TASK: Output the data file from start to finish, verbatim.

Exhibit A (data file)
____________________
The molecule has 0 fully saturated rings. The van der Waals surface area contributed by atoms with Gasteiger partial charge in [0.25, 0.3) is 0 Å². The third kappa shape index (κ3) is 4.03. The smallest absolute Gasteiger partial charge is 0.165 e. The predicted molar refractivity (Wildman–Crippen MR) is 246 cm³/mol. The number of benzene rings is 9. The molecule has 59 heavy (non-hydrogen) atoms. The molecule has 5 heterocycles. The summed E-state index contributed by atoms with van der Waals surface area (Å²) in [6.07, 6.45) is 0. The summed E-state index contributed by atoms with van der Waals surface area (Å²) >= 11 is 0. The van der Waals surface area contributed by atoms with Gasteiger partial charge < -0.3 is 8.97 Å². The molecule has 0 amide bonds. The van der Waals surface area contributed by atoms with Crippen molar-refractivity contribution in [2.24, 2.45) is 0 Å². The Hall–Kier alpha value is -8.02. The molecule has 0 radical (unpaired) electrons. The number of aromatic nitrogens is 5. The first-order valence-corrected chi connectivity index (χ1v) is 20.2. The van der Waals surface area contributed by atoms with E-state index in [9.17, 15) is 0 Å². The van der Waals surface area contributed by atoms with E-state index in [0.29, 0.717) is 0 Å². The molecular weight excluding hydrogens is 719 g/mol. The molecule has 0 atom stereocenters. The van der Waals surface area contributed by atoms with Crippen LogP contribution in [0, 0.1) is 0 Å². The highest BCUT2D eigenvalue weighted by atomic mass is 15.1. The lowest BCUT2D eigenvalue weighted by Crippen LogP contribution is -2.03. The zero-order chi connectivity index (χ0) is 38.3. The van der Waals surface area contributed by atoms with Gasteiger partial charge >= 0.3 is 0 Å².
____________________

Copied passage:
The molecule has 0 fully saturated rings. The van der Waals surface area contributed by atoms with Gasteiger partial charge in [0.25, 0.3) is 0 Å². The third kappa shape index (κ3) is 4.03. The smallest absolute Gasteiger partial charge is 0.165 e. The predicted molar refractivity (Wildman–Crippen MR) is 246 cm³/mol. The number of benzene rings is 9. The molecule has 59 heavy (non-hydrogen) atoms. The molecule has 5 heterocycles. The summed E-state index contributed by atoms with van der Waals surface area (Å²) in [6.07, 6.45) is 0. The summed E-state index contributed by atoms with van der Waals surface area (Å²) >= 11 is 0. The van der Waals surface area contributed by atoms with Gasteiger partial charge < -0.3 is 8.97 Å². The molecule has 0 amide bonds. The van der Waals surface area contributed by atoms with Crippen molar-refractivity contribution in [2.24, 2.45) is 0 Å². The Hall–Kier alpha value is -8.02. The molecule has 0 radical (unpaired) electrons. The number of aromatic nitrogens is 5. The first-order valence-corrected chi connectivity index (χ1v) is 20.2. The van der Waals surface area contributed by atoms with E-state index in [9.17, 15) is 0 Å². The van der Waals surface area contributed by atoms with E-state index in [0.29, 0.717) is 0 Å². The molecular weight excluding hydrogens is 719 g/mol. The molecule has 0 atom stereocenters. The van der Waals surface area contributed by atoms with Crippen LogP contribution in [0, 0.1) is 0 Å². The highest BCUT2D eigenvalue weighted by atomic mass is 15.1. The lowest BCUT2D eigenvalue weighted by Crippen LogP contribution is -2.03. The zero-order chi connectivity index (χ0) is 38.3. The van der Waals surface area contributed by atoms with Gasteiger partial charge >= 0.3 is 0 Å².